“There’s no way you’re at war if your PM isn’t there,” the adviser said. “And what you learn about Boris was he didn’t chair any meetings. He liked his country breaks. He didn’t work weekends. It was like working for an old-fashioned chief executive in a local authority 20 years ago. There was a real sense that he didn’t do urgent crisis planning. It was exactly like people feared he would be.”
One day there will be an inquiry into the lack of preparations during those “lost” five weeks from January 24. There will be questions about when politicians understood the severity of the threat, what the scientists told them and why so little was done to equip the National Health Service for the coming crisis. It will be the politicians who will face the most intense scrutiny.
Among the key points likely to be explored are why it took so long to recognise an urgent need for a massive boost in supplies of personal protective equipment (PPE) for health workers; ventilators to treat acute respiratory symptoms; and tests to detect the infection.
We have talked to scientists, academics, doctors, emergency planners, public officials and politicians about the root of the crisis and whether the government should have known sooner and acted more swiftly to kick-start the Whitehall machine and put the NHS onto a war footing.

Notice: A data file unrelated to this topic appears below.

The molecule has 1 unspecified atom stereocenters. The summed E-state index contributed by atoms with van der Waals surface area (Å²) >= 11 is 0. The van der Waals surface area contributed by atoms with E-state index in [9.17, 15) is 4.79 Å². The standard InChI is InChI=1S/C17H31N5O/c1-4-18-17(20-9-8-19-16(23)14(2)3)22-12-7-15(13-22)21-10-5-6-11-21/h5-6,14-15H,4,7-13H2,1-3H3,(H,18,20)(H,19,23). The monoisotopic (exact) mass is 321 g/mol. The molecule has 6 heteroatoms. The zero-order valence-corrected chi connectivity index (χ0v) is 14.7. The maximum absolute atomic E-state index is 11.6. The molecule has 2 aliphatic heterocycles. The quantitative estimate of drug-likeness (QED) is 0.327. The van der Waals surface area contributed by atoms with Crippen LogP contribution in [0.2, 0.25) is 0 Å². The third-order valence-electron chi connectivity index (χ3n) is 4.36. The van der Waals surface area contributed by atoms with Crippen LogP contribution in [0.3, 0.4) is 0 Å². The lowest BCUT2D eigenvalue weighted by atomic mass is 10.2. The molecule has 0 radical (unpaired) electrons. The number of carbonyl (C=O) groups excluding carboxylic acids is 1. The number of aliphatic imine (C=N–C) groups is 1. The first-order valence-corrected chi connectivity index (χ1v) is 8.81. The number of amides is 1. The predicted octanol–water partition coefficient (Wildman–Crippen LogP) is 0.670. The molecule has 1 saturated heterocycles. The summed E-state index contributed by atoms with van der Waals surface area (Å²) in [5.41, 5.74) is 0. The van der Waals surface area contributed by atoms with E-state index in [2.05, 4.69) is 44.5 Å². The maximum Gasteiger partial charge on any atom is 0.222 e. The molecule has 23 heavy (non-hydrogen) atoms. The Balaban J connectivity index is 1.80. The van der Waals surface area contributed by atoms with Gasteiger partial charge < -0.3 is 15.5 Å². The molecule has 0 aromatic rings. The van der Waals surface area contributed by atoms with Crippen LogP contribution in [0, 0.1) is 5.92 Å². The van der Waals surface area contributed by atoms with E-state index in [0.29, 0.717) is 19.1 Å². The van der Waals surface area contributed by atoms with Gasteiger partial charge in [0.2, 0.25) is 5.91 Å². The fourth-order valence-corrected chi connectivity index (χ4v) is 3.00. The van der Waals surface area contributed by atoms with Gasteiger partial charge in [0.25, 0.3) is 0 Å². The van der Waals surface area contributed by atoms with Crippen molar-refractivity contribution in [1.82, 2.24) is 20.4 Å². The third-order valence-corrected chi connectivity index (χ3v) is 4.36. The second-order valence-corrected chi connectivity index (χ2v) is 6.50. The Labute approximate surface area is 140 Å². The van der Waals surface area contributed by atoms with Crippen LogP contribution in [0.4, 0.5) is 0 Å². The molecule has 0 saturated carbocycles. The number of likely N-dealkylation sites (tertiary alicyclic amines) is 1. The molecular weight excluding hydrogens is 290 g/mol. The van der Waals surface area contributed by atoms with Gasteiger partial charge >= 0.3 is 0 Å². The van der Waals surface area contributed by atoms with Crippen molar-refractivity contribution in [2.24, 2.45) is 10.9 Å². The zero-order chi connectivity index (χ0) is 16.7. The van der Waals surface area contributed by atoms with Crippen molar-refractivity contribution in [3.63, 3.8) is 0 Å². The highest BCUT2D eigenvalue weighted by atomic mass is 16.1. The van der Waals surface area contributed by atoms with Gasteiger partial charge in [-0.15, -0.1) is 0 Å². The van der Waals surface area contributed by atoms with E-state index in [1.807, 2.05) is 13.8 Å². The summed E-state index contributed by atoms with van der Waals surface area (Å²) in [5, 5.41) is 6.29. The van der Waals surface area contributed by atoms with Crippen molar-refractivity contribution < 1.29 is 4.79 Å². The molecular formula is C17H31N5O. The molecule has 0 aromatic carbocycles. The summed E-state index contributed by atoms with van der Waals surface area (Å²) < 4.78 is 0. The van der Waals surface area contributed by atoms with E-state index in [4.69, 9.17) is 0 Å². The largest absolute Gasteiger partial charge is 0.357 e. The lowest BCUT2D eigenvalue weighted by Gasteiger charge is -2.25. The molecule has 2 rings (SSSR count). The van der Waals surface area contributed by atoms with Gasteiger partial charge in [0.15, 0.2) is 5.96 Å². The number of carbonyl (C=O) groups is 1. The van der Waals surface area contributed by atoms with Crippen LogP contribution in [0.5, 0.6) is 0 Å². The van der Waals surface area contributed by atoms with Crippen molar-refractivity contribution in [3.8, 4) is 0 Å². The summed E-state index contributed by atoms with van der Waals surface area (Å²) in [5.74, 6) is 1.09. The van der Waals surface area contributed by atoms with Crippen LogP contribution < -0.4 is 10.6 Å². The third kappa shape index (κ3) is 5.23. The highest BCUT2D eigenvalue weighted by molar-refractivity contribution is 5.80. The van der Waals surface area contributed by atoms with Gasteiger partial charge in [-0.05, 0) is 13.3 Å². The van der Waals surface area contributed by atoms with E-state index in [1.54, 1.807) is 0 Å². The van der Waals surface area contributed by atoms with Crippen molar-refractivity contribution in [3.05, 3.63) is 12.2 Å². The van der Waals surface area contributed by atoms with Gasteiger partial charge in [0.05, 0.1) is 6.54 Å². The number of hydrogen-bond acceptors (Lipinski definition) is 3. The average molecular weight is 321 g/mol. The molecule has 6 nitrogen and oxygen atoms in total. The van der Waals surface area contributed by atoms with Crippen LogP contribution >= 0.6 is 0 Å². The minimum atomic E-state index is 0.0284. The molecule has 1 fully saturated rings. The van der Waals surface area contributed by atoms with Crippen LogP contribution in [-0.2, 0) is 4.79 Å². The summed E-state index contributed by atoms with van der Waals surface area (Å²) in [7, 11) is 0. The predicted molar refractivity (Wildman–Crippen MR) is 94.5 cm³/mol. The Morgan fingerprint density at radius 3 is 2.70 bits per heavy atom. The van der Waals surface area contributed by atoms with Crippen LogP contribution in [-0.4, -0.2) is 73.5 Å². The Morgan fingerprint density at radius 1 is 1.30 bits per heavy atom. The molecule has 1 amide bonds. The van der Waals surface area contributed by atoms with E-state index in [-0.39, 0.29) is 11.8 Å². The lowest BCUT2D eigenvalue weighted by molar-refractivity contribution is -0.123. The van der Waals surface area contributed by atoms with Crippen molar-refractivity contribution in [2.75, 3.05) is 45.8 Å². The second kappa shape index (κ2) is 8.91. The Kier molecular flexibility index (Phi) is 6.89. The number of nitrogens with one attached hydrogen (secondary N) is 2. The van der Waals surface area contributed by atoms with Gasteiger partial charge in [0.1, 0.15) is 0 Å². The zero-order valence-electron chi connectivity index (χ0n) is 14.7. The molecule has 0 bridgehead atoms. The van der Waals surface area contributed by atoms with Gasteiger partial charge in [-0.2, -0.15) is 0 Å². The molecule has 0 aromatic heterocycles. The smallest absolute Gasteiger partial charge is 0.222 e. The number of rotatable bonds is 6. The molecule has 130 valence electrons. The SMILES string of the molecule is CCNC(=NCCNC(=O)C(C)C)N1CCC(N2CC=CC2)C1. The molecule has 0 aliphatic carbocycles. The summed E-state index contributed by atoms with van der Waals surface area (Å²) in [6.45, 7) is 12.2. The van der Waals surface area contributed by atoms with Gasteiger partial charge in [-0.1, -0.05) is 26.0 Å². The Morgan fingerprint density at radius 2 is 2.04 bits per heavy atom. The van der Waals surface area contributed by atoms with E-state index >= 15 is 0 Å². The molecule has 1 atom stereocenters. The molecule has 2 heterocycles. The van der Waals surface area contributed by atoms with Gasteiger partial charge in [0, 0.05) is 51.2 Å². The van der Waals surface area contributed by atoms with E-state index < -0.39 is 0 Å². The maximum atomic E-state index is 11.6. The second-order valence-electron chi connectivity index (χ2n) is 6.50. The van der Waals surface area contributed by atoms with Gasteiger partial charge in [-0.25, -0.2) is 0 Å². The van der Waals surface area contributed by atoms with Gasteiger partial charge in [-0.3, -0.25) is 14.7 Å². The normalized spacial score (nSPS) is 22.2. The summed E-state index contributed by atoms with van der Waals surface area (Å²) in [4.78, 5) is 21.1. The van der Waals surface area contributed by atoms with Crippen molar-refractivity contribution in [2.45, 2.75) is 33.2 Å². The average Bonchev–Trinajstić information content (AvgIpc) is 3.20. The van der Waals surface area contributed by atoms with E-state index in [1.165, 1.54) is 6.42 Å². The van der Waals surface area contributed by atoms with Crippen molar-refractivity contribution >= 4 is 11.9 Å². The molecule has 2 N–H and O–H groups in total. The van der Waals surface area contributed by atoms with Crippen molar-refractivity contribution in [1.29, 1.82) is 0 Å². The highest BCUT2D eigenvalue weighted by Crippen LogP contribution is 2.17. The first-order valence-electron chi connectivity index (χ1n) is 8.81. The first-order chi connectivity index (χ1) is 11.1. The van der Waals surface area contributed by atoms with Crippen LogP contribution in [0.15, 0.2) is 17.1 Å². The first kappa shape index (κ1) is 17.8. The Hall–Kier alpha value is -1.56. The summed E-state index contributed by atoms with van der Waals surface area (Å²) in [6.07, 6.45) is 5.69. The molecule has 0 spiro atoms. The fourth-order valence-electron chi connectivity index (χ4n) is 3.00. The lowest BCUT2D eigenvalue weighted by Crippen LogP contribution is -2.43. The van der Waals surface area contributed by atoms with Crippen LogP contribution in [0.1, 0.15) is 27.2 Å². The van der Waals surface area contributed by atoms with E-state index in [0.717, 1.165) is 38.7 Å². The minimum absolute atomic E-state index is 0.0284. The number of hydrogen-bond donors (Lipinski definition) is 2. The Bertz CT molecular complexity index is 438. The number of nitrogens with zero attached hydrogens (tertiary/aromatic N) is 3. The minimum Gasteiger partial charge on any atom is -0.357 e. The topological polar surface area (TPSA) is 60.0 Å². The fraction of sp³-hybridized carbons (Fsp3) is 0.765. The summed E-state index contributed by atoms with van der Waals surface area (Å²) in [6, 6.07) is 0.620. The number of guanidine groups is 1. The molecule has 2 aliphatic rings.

They told us that, contrary to the official line, Britain was in a poor state of readiness for a pandemic. Emergency stockpiles of PPE had severely dwindled and gone out of date after becoming a low priority in the years of austerity cuts. The training to prepare key workers for a pandemic had been put on hold for two years while contingency planning was diverted to deal with a possible no-deal Brexit.
This made it doubly important that the government hit the ground running in late January and early February. Scientists said the threat from the coming storm was clear. Indeed, one of the government’s key advisory committees was given a dire warning a month earlier than has previously been admitted about the prospect of having to deal with mass casualties.
It was a message repeated throughout February, but the warnings appear to have fallen on deaf ears. The need, for example, to boost emergency supplies of protective masks and gowns for health workers was pressing, but little progress was made in obtaining the items from manufacturers, mainly in China.
Instead, the government sent supplies the other way — shipping 279,000 items of its depleted stockpile of protective equipment to China during this period in response to a request for help from the authorities there.Impending danger
The prime minister had been sunning himself with his girlfriend in the millionaires’ Caribbean resort of Mustique when China alerted the World Health Organisation (WHO) on December 31 that several cases of an unusual pneumonia had been recorded in Wuhan, a city of 11 million people in Hubei province.
In the days that followed, China at first claimed the virus could not be transmitted from human to human, which should have been reassuring. But this did not ring true to Britain’s public health academics and epidemiologists, who were texting one another, eager for more information, in early January.
Devi Sridhar, professor of global public health at Edinburgh University, had predicted in a talk two years earlier that a virus might jump species from an animal in China and spread quickly to become a human pandemic. So the news from Wuhan set her on high alert.